When you face a season of fruitlessness

One of the beautiful realities of having a relationship with Jesus Christ is how He pursues us to keep our hearts close to His. He’ll even woo us in Walmart. My last shopping trip was a staycation. (That’s what I call grocery shopping without children.) While shopping, I was surprised to see a friend I had not talked to in a long time. With a wide smile she asked how my writing was going.

“Slow,” I answered honestly.

I explained I was discouraged because my blog was not as successful as I had hoped it would be. My discouragement was rooted in pride, and I confessed that to her.

She tilted her head and said, “You know, I’ve been doing a lot of thinking lately how we are wrong to measure success by numbers. It is our tendency, but it’s inaccurate. It’s better to have one transformed life than dozens of lukewarm Christians.”

Her words struck a chord in my heart. The Holy Spirit was quick to confirm only God knows how He uses our labor for His glory. God does view success differently. In the Kingdom, transformation into the image of Christ is esteemed. It really is about quality, not quantity.

During His earthly ministry, Jesus had many followers, but only 12 were discipled by Him personally.

I gave my friend a hug and continued my shopping with an encouraged and comforted heart. Much later, in the blissful quiet of bedtime, I sat down to journal my earlier experience. One word rose to the surface of my heart: fruitless. I had been feeling fruitless and ineffective as a writer, teacher and discipler. Yet as soon as my heart articulated the word fruitless, I knew why I had been feeling that way. I felt fruitless because I was. I had grown comfortable in my ability as a writer and teacher and had not prayed over my ministry like I should.

It wasn’t ever a conscious thought, but somehow I got to the point where I operated as if I could bear fruit on my own.

I now realize that in my heart, I was only partially abiding in the Vine. I was obedient to God’s call to start writing regularly through a blog, but I was disobedient to not regularly pray over my blog. My feelings of fruitlessness led me to discover “there can be no fructification in the life of the believer without prayer.”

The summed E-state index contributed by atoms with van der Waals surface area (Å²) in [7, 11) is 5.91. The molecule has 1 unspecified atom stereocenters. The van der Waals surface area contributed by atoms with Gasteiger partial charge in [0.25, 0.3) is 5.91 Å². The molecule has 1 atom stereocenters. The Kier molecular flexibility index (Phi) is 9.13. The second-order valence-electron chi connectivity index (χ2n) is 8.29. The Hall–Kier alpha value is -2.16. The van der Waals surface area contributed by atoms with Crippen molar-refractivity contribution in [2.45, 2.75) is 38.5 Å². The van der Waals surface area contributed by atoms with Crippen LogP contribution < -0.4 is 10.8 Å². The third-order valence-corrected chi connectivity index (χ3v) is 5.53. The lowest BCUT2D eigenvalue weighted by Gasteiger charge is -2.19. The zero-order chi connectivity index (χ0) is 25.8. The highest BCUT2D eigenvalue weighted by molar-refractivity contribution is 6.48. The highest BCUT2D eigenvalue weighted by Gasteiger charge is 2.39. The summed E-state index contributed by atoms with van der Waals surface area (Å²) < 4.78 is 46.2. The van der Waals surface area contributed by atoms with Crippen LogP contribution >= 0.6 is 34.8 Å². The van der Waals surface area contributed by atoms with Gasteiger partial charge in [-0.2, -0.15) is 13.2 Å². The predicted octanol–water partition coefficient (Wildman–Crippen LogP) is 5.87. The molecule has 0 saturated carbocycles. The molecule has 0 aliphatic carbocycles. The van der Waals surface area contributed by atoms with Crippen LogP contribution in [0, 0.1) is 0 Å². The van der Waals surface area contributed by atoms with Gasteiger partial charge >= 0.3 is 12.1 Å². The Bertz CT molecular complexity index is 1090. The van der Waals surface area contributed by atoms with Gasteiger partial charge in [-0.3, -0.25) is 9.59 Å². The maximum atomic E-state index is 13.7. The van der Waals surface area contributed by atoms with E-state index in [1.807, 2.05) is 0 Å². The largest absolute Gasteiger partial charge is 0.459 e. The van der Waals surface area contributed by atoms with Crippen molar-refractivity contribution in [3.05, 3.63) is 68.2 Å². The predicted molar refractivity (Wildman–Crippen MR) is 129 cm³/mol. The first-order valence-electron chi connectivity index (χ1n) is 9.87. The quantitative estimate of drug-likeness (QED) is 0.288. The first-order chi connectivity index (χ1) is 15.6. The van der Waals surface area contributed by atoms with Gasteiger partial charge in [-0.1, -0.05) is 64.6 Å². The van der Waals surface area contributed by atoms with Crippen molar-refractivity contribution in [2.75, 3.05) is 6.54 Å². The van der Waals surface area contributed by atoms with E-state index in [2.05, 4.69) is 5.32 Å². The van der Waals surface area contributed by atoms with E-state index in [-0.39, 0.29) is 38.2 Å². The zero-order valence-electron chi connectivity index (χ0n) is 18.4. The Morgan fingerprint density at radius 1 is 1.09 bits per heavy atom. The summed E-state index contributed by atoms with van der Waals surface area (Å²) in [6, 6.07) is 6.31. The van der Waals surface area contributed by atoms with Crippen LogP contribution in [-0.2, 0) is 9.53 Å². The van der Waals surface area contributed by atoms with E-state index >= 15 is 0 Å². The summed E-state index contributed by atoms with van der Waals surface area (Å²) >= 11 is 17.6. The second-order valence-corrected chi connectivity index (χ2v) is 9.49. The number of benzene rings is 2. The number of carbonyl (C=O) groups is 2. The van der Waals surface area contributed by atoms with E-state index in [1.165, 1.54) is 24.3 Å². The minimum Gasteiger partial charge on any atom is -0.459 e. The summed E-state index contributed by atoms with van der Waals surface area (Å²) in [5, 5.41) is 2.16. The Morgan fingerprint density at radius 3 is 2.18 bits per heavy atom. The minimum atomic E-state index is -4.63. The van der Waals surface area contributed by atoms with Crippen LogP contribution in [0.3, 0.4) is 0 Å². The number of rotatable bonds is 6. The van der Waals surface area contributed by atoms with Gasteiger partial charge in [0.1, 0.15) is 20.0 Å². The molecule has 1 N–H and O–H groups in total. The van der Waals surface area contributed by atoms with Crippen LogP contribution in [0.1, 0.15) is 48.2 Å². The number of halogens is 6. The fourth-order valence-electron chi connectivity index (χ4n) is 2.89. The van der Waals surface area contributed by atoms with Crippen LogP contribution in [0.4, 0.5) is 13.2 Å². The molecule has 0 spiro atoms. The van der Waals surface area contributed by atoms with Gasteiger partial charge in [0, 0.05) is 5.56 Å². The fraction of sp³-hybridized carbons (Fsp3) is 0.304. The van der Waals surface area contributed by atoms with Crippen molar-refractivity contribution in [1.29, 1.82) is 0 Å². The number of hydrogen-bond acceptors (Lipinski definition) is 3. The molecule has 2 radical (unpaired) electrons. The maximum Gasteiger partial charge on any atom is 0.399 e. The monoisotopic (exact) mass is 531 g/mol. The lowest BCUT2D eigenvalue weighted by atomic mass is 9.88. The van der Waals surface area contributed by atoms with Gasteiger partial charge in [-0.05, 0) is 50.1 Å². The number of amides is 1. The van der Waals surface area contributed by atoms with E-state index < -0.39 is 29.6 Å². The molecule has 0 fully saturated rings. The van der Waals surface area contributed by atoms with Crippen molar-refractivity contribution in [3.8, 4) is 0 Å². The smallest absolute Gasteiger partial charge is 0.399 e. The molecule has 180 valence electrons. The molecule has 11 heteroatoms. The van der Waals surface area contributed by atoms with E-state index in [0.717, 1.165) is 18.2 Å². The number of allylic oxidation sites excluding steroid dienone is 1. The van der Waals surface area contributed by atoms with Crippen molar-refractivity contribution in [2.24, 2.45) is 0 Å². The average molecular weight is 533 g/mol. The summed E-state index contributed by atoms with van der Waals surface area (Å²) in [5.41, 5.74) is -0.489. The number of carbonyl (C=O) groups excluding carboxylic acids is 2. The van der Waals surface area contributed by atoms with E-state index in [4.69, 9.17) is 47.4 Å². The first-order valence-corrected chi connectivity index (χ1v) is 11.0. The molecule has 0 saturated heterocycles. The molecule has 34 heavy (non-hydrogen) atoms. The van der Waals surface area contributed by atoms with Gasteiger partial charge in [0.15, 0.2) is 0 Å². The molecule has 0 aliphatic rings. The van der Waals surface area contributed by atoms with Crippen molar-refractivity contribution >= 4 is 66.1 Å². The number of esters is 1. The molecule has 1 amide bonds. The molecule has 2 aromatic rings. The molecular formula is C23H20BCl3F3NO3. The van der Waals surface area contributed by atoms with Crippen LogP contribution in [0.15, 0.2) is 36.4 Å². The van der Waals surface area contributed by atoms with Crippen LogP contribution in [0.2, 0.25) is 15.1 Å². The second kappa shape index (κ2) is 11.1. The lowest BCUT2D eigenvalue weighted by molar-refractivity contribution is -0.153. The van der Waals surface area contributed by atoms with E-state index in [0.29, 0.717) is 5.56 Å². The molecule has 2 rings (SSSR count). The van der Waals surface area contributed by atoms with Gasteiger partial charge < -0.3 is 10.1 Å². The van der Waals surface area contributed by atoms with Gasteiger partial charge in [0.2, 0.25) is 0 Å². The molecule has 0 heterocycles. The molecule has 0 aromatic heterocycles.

It’s all quite ludicrous actually.

Here I am, author of a blog named “Fructified,” writing with the intent of encouraging the growth of spiritual fruit in the Church. And instead of praying for growth in myself and for God to use me, I relied on myself to bear fruit on my own.

“Abide in me, and I in you. As the branch cannot bear fruit by itself, unless it abides in the vine, neither can you, unless you abide in me. I am the vine; you are the branches. Whoever abides in me and I in him, he it is that bears much fruit, for apart from me you can do nothing” (John 15:4-5).

Self-sufficiency is a fast track to fruitlessness.

As followers of Christ, we are set apart by our fruit. We are different from the world because of the character of Christ being planted and grown within us. It is spiritual fruit that makes the world curious because the fruit of the Spirit is much sweeter than rotten fruit of the flesh.

How can we avoid the pitfalls of self-sufficiency?

  • Acknowledge your dependency on Christ often. Jesus said we cannot bear fruit apart from Him. Heed His warning, and be mindful of your inability to serve Jesus on your own.
  • Bathe your ministry in prayer. Don’t be tempted to think “I’ve got this” just because God called you to a specific task. Seek His face diligently, and invite the Holy Spirit to work in and through you.
  • Define success by God’s definition of success—not your own. Don’t focus on numbers, but celebrate the growth of the individuals around you.

We all face seasons of fruitlessness. Sometimes it is because of our sin, and other times it is by the perfect design of our sovereign God. Whether we are truly fruitless or just feel fruitless, we need to allow that fruitlessness to drive us closer to the Vine. Let Him nourish and prune you so you can be a healthy branch.

Last but not least, abide patiently, sweet sister.

Fruit takes time to grow. Seeds remain unseen in the dirt before the green plant pushes through. Even if you do not see evidence of fruit, be encouraged. God sees the hidden seed, and He is causing it to grow.

This blog was originally posted here.

Published September 22, 2017